Opposition MPs took a huge gamble in allowing Boris Johnson to hold today’s poll and it looks to have backfired spectacularly.
The Liberal Democrats, buoyed by their high poll rating in October, worked with the SNP and a reluctant Labour Party to pass a bill to set the date for the first December election in 96 years.
Prior to the opposition bill, Mr Johnson – who was barely operating with just 288 MPs – had seen three of his requests for an early election under Fixed-term Parliaments Act rejected.
MPs were fearful that the prime minister would set an election date after the previous October 31 Brexit deadline – thus bringing about a no-deal exit.
Their actions in mid-October could well have put that outcome back on the table, as Mr Johnson now appears to hold all the cards.
As one defiant SNP MP remarked at the time, “We risk letting Boris out of his cage, why should we do that?”.
Now seemingly out of the cage and with a majority in Parliament, Mr Johnson will seek to pass his Withdrawal Agreement over the next month and then embark on trade negotiations with the EU over a future relationship.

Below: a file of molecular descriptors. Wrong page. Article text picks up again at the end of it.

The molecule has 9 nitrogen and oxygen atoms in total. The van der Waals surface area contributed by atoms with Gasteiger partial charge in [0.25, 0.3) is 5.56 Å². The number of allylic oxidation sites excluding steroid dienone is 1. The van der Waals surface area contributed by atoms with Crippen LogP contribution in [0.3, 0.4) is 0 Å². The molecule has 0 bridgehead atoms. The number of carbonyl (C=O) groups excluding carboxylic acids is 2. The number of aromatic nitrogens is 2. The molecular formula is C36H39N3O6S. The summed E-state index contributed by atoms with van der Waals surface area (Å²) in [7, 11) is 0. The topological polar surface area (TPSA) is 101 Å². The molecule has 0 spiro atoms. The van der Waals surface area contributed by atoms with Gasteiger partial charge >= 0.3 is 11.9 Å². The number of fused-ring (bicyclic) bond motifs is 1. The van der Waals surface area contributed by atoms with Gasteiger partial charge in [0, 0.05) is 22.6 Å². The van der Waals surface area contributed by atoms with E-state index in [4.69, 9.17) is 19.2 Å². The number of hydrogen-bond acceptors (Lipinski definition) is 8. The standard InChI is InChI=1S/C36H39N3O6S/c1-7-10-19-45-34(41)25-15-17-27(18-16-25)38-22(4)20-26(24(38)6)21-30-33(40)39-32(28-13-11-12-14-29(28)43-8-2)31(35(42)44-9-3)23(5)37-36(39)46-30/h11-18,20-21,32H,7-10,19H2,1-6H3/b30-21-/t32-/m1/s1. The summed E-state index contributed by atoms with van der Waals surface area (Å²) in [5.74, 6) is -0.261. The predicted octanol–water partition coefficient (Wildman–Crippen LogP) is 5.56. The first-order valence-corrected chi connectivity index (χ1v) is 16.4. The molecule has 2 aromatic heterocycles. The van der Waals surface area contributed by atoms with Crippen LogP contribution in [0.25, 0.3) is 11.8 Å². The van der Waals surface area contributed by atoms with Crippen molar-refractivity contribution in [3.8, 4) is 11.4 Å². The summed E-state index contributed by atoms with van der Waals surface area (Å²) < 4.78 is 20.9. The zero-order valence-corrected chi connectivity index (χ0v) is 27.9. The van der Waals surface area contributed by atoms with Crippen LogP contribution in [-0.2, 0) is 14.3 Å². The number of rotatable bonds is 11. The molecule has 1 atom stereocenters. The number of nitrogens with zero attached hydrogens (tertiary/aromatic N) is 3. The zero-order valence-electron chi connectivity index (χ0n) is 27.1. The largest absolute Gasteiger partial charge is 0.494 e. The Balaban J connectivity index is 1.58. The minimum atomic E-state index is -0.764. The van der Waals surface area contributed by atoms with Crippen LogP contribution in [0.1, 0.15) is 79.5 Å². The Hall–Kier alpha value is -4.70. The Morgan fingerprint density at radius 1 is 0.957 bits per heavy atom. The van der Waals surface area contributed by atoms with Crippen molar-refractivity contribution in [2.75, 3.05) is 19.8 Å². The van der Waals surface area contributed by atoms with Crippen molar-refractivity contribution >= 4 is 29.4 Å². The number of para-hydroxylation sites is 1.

The prime minister has set a final deadline of December 2020 to conclude trade negotiations and if an agreement on a future relationship has not been agreed at that stage the UK will leave without a deal.
The EU’s chief Brexit negotiator Michel Barnier has already said that date is “unrealistic”, but Mr Johnson, no longer hobbled by a hung Parliament, would be able to rightly say the UK will be out of the EU “deal or no-deal” by next Christmas.
Of course, while the main objective of the Opposition parties – to stop Brexit – may have backfired, for some members of the Remain alliance the election appears to have been a huge success.
The SNP regained ground and are looking to rack up an impressive 55 seats – whether such increased representation will result in Mr Johnson changing his mind on a section 30 order remains to be seen.